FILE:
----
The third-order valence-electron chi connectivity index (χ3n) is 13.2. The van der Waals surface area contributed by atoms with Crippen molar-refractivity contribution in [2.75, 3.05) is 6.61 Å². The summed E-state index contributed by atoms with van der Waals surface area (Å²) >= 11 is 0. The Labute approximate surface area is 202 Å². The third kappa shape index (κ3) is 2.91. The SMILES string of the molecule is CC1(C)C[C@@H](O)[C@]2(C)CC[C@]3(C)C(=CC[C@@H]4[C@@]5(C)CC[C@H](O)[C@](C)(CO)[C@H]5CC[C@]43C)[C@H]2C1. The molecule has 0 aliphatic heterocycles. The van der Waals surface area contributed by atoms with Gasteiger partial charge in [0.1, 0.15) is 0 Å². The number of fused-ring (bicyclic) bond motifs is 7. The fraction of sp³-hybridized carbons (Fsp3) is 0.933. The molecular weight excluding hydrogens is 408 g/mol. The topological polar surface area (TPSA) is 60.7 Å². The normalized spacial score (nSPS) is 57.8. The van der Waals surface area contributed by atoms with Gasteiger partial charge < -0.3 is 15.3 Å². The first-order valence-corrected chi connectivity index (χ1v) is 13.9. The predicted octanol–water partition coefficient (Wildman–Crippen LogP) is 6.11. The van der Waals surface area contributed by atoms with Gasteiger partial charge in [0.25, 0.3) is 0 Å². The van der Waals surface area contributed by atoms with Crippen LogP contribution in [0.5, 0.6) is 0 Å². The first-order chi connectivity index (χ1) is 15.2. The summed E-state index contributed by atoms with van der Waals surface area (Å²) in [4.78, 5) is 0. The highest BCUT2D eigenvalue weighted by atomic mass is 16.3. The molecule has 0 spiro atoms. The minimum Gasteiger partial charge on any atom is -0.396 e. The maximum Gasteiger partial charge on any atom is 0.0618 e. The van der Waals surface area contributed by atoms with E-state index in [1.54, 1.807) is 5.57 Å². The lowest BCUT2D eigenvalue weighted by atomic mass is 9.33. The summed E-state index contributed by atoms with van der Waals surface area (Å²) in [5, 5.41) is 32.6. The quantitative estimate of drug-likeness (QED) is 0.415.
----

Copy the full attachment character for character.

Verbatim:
The third-order valence-electron chi connectivity index (χ3n) is 13.2. The van der Waals surface area contributed by atoms with Crippen molar-refractivity contribution in [2.75, 3.05) is 6.61 Å². The summed E-state index contributed by atoms with van der Waals surface area (Å²) >= 11 is 0. The Labute approximate surface area is 202 Å². The third kappa shape index (κ3) is 2.91. The SMILES string of the molecule is CC1(C)C[C@@H](O)[C@]2(C)CC[C@]3(C)C(=CC[C@@H]4[C@@]5(C)CC[C@H](O)[C@](C)(CO)[C@H]5CC[C@]43C)[C@H]2C1. The molecule has 0 aliphatic heterocycles. The van der Waals surface area contributed by atoms with Gasteiger partial charge in [0.1, 0.15) is 0 Å². The number of fused-ring (bicyclic) bond motifs is 7. The fraction of sp³-hybridized carbons (Fsp3) is 0.933. The molecular weight excluding hydrogens is 408 g/mol. The topological polar surface area (TPSA) is 60.7 Å². The normalized spacial score (nSPS) is 57.8. The van der Waals surface area contributed by atoms with Gasteiger partial charge < -0.3 is 15.3 Å². The first-order valence-corrected chi connectivity index (χ1v) is 13.9. The predicted octanol–water partition coefficient (Wildman–Crippen LogP) is 6.11. The van der Waals surface area contributed by atoms with Gasteiger partial charge in [0.25, 0.3) is 0 Å². The van der Waals surface area contributed by atoms with Crippen LogP contribution in [0.5, 0.6) is 0 Å². The first-order chi connectivity index (χ1) is 15.2. The summed E-state index contributed by atoms with van der Waals surface area (Å²) in [4.78, 5) is 0. The highest BCUT2D eigenvalue weighted by atomic mass is 16.3. The molecule has 0 spiro atoms. The minimum Gasteiger partial charge on any atom is -0.396 e. The maximum Gasteiger partial charge on any atom is 0.0618 e. The van der Waals surface area contributed by atoms with E-state index in [1.54, 1.807) is 5.57 Å². The lowest BCUT2D eigenvalue weighted by atomic mass is 9.33. The summed E-state index contributed by atoms with van der Waals surface area (Å²) in [5, 5.41) is 32.6. The quantitative estimate of drug-likeness (QED) is 0.415.